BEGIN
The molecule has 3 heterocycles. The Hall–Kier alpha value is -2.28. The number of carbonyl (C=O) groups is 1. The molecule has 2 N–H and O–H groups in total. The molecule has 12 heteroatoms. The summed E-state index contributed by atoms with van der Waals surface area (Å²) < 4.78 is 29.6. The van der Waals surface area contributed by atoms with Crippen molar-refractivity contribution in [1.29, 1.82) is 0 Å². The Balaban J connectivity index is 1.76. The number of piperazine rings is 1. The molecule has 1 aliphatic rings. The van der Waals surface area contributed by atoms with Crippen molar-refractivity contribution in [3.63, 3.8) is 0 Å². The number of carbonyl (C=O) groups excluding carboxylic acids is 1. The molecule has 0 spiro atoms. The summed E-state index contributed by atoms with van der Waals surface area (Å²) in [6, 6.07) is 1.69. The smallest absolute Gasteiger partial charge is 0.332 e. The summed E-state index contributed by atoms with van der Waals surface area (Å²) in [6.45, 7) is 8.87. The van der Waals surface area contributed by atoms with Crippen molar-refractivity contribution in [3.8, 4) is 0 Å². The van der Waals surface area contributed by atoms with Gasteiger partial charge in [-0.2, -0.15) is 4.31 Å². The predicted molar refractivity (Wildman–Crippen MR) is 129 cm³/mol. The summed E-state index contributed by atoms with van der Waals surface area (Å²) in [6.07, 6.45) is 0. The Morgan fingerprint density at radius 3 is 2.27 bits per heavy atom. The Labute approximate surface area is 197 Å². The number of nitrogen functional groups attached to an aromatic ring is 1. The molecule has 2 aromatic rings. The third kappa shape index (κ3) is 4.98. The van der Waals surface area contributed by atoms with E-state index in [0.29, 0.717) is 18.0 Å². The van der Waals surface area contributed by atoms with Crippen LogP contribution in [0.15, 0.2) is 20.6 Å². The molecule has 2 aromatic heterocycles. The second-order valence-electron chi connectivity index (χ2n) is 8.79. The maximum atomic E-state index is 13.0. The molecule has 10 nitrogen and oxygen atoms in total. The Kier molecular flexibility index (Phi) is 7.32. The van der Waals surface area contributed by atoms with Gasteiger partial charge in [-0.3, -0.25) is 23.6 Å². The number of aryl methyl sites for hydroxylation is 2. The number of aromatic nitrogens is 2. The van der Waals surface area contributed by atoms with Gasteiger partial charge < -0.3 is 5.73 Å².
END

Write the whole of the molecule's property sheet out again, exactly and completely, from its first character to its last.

The molecule has 3 heterocycles. The Hall–Kier alpha value is -2.28. The number of carbonyl (C=O) groups is 1. The molecule has 2 N–H and O–H groups in total. The molecule has 12 heteroatoms. The summed E-state index contributed by atoms with van der Waals surface area (Å²) < 4.78 is 29.6. The van der Waals surface area contributed by atoms with Crippen molar-refractivity contribution in [1.29, 1.82) is 0 Å². The Balaban J connectivity index is 1.76. The number of piperazine rings is 1. The molecule has 1 aliphatic rings. The van der Waals surface area contributed by atoms with Crippen molar-refractivity contribution in [3.63, 3.8) is 0 Å². The number of carbonyl (C=O) groups excluding carboxylic acids is 1. The molecule has 0 spiro atoms. The summed E-state index contributed by atoms with van der Waals surface area (Å²) in [6, 6.07) is 1.69. The smallest absolute Gasteiger partial charge is 0.332 e. The summed E-state index contributed by atoms with van der Waals surface area (Å²) in [6.45, 7) is 8.87. The van der Waals surface area contributed by atoms with Crippen molar-refractivity contribution in [3.8, 4) is 0 Å². The van der Waals surface area contributed by atoms with Gasteiger partial charge in [-0.2, -0.15) is 4.31 Å². The predicted molar refractivity (Wildman–Crippen MR) is 129 cm³/mol. The summed E-state index contributed by atoms with van der Waals surface area (Å²) in [6.07, 6.45) is 0. The Morgan fingerprint density at radius 3 is 2.27 bits per heavy atom. The Labute approximate surface area is 197 Å². The number of nitrogen functional groups attached to an aromatic ring is 1. The molecule has 2 aromatic rings. The third kappa shape index (κ3) is 4.98. The van der Waals surface area contributed by atoms with E-state index in [0.29, 0.717) is 18.0 Å². The van der Waals surface area contributed by atoms with Crippen LogP contribution in [0.15, 0.2) is 20.6 Å². The molecule has 2 aromatic heterocycles. The second-order valence-electron chi connectivity index (χ2n) is 8.79. The maximum atomic E-state index is 13.0. The molecule has 10 nitrogen and oxygen atoms in total. The Kier molecular flexibility index (Phi) is 7.32. The van der Waals surface area contributed by atoms with Gasteiger partial charge in [-0.3, -0.25) is 23.6 Å². The number of aryl methyl sites for hydroxylation is 2. The number of aromatic nitrogens is 2. The van der Waals surface area contributed by atoms with Gasteiger partial charge < -0.3 is 5.73 Å².